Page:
Fox's War on Global Warming continues.
Yesterday, both Glenn Beck and Sean Hannity featured segments on their Fox shows jumping on the climate-change denialists' latest fake controversy: the bogus claim that climate scientist Phil Jones' interview with the BBC somehow included admissions that global warming isn't real.
Beck's teaser called it "the biggest scam of the generation," and wondered: "Anybody seen Al Gore?"
Beck himself claimed that Jones suggested that another warming period recorded in Europe during the Middle Ages was as deep as the current period, but that there was no consensus on whether the warming was global:
Phil Jones admits, yes, no real consensus on this one. Too much debate on whether an event known as the medieval warming period, yes, was global in nature and hotter than it is like right now.
So, to quote, obviously, the late 20th century was not unprecedented. Oh, good.
Beck also argues that the Jones interview should cause every government in the world to halt their efforts toward curbing greenhouse gases: "If this were about science, wouldn't science matter just a little bit?"
Hannity repeated all of Beck's claims. Hannity sneered that Al Gore should be happy that he doesn't have to feel guilty about "hopping on that private jet anymore."
Most of the points they cite are distorted: Jones, for instance says that the Middle Age cooling is only significant it could be shown to have been global in nature.
Moreover, he also says that the cause of previous warming periods differs from "recent warming," which is "predominantly manmade":
During his Q&A with BBC, Jones stated that "the warming rates" of previous warming periods after 1860 are "similar and not statistically significantly different" from the most recent warming period. Jones was later asked, "If you agree that there were similar periods of warming since 1850 to the current period, and that the WMP is under debate, what factors convince you that recent warming has been largely man-made?" Jones responded, "The fact that we can't explain the warming from the 1950s by solar and volcanic forcing." He further stated that it would not be reasonable to conclude that "recent warming is not predominately manmade" from the evidence that there have been previous periods of warming since 1850.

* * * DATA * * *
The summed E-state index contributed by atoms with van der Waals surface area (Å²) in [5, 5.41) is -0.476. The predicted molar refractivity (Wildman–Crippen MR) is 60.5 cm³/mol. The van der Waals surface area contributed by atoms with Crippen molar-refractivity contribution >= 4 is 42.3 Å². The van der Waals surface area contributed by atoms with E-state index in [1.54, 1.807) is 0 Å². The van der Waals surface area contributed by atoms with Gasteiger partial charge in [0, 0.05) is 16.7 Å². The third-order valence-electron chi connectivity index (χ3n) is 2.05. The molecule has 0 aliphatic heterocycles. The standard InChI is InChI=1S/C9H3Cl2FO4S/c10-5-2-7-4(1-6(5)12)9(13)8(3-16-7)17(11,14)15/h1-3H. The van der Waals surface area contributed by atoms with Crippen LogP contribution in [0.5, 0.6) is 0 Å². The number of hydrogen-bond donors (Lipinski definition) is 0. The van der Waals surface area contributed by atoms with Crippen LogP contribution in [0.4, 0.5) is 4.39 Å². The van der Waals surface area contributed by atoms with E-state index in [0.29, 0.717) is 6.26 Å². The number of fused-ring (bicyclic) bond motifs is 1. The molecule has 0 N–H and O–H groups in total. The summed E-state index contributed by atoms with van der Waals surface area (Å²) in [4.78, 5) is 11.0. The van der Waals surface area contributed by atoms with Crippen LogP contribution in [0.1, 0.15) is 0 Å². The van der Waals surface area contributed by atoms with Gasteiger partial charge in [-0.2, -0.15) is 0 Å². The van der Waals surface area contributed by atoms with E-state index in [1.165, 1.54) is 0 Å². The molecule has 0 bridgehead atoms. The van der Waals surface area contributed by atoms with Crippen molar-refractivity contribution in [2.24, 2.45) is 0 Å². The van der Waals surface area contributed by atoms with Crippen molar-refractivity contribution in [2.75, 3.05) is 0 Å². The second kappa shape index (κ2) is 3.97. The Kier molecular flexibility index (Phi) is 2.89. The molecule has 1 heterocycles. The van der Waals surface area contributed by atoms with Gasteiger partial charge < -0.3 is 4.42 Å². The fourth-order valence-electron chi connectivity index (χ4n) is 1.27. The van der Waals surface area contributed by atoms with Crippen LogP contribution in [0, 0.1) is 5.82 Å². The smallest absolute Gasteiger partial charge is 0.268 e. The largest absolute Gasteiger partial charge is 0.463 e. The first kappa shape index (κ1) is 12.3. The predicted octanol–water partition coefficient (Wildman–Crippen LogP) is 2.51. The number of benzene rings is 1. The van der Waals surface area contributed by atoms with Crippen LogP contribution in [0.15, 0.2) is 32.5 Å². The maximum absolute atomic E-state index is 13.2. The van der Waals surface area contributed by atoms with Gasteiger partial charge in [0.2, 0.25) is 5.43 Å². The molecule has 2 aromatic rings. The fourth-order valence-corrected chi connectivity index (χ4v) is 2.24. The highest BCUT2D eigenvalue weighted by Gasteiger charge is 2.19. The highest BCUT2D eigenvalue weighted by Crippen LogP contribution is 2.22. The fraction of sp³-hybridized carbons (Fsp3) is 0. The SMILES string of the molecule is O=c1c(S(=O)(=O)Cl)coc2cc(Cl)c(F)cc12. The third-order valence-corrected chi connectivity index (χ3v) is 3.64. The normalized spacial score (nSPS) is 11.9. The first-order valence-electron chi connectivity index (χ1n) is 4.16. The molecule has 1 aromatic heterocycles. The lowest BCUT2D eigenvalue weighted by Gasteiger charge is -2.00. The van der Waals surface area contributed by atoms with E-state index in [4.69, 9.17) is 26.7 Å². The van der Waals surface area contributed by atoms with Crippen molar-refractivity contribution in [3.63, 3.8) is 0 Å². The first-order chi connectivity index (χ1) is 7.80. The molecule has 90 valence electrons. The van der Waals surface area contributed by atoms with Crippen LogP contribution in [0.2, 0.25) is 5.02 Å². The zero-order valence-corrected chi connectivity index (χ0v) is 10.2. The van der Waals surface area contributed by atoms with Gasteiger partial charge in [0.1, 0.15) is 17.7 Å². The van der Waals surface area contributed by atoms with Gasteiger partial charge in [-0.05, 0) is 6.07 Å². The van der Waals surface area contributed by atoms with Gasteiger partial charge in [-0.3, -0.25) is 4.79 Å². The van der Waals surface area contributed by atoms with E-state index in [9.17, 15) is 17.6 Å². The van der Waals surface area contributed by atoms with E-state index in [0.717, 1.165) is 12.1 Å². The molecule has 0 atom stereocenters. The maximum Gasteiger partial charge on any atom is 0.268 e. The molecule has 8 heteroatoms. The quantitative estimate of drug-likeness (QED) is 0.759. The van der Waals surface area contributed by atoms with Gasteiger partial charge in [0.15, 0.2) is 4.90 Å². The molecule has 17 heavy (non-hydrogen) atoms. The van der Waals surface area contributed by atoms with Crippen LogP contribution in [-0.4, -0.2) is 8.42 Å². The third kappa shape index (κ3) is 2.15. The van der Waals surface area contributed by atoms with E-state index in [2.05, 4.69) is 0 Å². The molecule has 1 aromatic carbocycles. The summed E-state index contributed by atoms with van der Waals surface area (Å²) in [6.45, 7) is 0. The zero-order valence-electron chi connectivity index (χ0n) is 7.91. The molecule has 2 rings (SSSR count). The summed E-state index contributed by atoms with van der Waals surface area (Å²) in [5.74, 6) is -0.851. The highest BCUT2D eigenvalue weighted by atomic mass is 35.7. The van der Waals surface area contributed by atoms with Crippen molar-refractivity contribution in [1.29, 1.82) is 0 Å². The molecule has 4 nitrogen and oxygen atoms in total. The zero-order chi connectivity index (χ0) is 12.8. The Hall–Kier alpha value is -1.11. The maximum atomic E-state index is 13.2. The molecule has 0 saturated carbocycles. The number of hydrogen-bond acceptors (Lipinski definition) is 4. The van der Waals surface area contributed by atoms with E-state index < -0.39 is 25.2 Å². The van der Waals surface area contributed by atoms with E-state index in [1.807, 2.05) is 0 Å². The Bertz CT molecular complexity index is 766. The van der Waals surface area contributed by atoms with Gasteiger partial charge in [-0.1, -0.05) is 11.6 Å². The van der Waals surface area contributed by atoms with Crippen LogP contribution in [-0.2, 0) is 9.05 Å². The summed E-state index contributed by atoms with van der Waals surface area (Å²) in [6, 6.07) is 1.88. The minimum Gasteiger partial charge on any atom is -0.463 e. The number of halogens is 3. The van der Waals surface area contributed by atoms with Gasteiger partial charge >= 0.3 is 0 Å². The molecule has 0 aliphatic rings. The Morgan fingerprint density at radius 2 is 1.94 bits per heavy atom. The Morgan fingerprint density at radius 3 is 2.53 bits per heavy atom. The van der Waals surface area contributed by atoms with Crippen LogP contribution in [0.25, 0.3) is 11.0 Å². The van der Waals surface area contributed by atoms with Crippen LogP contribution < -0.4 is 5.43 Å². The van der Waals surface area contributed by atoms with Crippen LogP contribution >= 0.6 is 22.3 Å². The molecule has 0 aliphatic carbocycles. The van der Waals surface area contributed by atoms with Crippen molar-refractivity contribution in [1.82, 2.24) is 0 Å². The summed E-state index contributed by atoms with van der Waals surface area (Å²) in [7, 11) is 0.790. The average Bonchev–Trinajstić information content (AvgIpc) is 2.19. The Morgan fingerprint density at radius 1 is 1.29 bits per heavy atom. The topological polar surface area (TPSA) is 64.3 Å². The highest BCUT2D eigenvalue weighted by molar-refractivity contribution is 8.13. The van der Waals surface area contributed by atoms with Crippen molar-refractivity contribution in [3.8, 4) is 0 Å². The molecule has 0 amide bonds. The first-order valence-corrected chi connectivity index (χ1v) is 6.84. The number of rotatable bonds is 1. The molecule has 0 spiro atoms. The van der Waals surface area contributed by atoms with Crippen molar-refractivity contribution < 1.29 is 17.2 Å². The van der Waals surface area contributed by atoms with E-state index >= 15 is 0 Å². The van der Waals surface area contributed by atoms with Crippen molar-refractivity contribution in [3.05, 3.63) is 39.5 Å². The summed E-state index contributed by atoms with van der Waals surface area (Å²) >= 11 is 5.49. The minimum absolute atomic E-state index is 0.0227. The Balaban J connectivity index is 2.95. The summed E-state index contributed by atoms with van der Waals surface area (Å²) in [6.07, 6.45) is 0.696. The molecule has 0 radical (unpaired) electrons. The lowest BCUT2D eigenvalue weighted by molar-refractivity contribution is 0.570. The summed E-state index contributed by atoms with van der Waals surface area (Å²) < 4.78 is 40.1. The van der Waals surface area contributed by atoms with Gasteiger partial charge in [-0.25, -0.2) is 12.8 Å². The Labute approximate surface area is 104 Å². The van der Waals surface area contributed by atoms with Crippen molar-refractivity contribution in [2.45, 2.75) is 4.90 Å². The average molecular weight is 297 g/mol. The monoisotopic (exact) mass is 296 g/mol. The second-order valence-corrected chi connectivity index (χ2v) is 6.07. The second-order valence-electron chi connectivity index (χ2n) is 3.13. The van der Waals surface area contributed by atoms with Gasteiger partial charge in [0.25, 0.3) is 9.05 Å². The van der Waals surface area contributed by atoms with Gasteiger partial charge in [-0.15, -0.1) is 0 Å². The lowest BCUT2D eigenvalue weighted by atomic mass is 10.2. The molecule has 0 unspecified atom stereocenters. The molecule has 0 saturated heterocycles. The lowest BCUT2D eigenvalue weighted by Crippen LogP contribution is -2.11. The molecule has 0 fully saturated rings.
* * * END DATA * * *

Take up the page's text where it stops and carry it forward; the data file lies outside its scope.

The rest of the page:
His remarks that there has "been no statistically significant global warming" are importantly qualified within a scientific context:
[BBC:] B - Do you agree that from 1995 to the present there has been no statistically-significant global warming
[JONES:] Yes, but only just. I also calculated the trend for the period 1995 to 2009. This trend (0.12C per decade) is positive, but not significant at the 95% significance level. The positive trend is quite close to the significance level. Achieving statistical significance in scientific terms is much more likely for longer periods, and much less likely for shorter periods.
In other words, the data on global warming is within a hair's breadth of being quantifiably established, and that within the next few years its "statistical significance" will have passed the ironclad scientific threshold. Rather the opposite of what Beck and Hannity tried to claim, eh?
In fact, here's what Jones actually says about global warming:
[BBC:] E - How confident are you that warming has taken place and that humans are mainly responsible?
[JONES:] I'm 100% confident that the climate has warmed. As to the second question, I would go along with IPCC Chapter 9 - there's evidence that most of the warming since the 1950s is due to human activity.
Indeed, it turns out that the "scam of the generation" isn't the "conspiracy" of scientists to promote global warming, but rather the right-wing talking heads' claims that it's all a scam.
Deep Climate has been reporting that the one of the denialists' chief totems -- the "Wegman Report," a right-wing congressional "investigation" of the so-called "hockey stick" climate data -- was itself riddled with likely plaigiarism and dubious scholarship.
But then, when Fox News declares war, truth is always the first casualty.